Document Detail

Default motor preparation under conditions of response uncertainty.
MedLine Citation:
PMID:  21997330     Owner:  NLM     Status:  MEDLINE    
In a choice reaction time (RT) paradigm, providing partial advance information (a precue) about the upcoming response has been shown to decrease RT, presumably due to preprogramming of the precued parameters. When advance information about a particular aspect of a movement is provided (precued), several different strategies might be used to prepare the motor system during the foreperiod. For example, in studies where response preparation time was manipulated, precues were provided specifying the required arm and direction but movement amplitude was left uncertain. In this case it was shown that a default movement was preprogrammed whose amplitude was intermediate between the alternatives (Favilla et al. in Exp Brain Res 75(2):280-294, 1989, Exp Brain Res 79(3):530-538, 1990; Ghez et al. in Exp Brain Res 115(2):217-233, 1997). However, this strategy did not appear to be used in a RT task since there was an absence of online adjustments to movement. Therefore, it appeared movements were not initiated until all parameters had been correctly specified and programmed by the nervous system (Bock and Arnold in Exp Brain Res 90:(1):209-216, 1992). The present study reinvestigated the notion of a default movement preparation strategy in a choice RT paradigm, employing the triggering effect of a startling acoustic stimulus. On control trials (80 dB imperative stimulus), the movements were initiated toward the correct targets. Providing a startle stimulus (124 dB) resulted in the early initiation of a "default" movement whose amplitude fell in between the potential response alternatives. Thus, the current experiment found behavioral evidence of default intermediate-amplitude movement preparation as a strategy under conditions of response amplitude uncertainty.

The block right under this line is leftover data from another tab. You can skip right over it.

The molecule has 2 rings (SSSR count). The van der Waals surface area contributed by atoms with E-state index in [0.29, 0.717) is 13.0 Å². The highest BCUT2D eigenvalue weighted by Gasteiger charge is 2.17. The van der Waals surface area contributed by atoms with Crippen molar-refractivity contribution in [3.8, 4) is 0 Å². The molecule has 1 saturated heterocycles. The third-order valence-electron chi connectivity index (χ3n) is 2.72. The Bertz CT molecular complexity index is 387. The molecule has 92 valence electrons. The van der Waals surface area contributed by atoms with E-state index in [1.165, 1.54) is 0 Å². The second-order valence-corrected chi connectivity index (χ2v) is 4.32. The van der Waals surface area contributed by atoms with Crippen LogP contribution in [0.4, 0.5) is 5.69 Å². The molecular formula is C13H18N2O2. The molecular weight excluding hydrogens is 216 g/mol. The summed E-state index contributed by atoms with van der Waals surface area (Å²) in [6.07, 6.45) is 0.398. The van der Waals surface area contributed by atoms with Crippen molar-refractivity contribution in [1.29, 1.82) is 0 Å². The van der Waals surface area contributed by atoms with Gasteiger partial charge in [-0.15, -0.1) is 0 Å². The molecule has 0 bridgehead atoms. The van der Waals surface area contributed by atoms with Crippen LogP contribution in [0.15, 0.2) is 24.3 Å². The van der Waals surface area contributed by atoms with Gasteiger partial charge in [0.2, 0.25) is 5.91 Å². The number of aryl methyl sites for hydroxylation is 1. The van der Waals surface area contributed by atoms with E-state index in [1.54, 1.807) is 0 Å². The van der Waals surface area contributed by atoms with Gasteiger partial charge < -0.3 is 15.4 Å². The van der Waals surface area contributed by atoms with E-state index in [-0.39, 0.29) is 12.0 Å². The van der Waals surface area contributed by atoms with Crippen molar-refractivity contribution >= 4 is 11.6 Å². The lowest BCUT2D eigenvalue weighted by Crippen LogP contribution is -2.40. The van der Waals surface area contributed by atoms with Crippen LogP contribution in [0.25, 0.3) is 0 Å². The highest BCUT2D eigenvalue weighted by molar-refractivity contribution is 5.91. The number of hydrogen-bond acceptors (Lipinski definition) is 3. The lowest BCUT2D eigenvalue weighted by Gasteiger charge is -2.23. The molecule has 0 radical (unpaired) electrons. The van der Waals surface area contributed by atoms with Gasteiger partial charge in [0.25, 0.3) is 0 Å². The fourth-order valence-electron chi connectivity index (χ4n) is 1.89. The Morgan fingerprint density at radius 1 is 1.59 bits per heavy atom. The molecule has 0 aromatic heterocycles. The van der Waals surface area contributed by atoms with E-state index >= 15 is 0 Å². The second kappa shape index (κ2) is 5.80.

Christopher J Forgaard; Dana Maslovat; Anthony N Carlsen; Ian M Franks
Publication Detail:
Type:  Journal Article; Research Support, Non-U.S. Gov't     Date:  2011-10-14
Journal Detail:
Title:  Experimental brain research     Volume:  215     ISSN:  1432-1106     ISO Abbreviation:  Exp Brain Res     Publication Date:  2011 Dec 
Date Detail:
Created Date:  2011-11-14     Completed Date:  2012-08-08     Revised Date:  2013-12-13    
Medline Journal Info:
Nlm Unique ID:  0043312     Medline TA:  Exp Brain Res     Country:  Germany    
Other Details:
Languages:  eng     Pagination:  235-45     Citation Subset:  IM    
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MeSH Terms
Cognition / physiology*
Executive Function / physiology*
Movement / physiology*
Psychomotor Performance / physiology*
Reaction Time / physiology*
Young Adult

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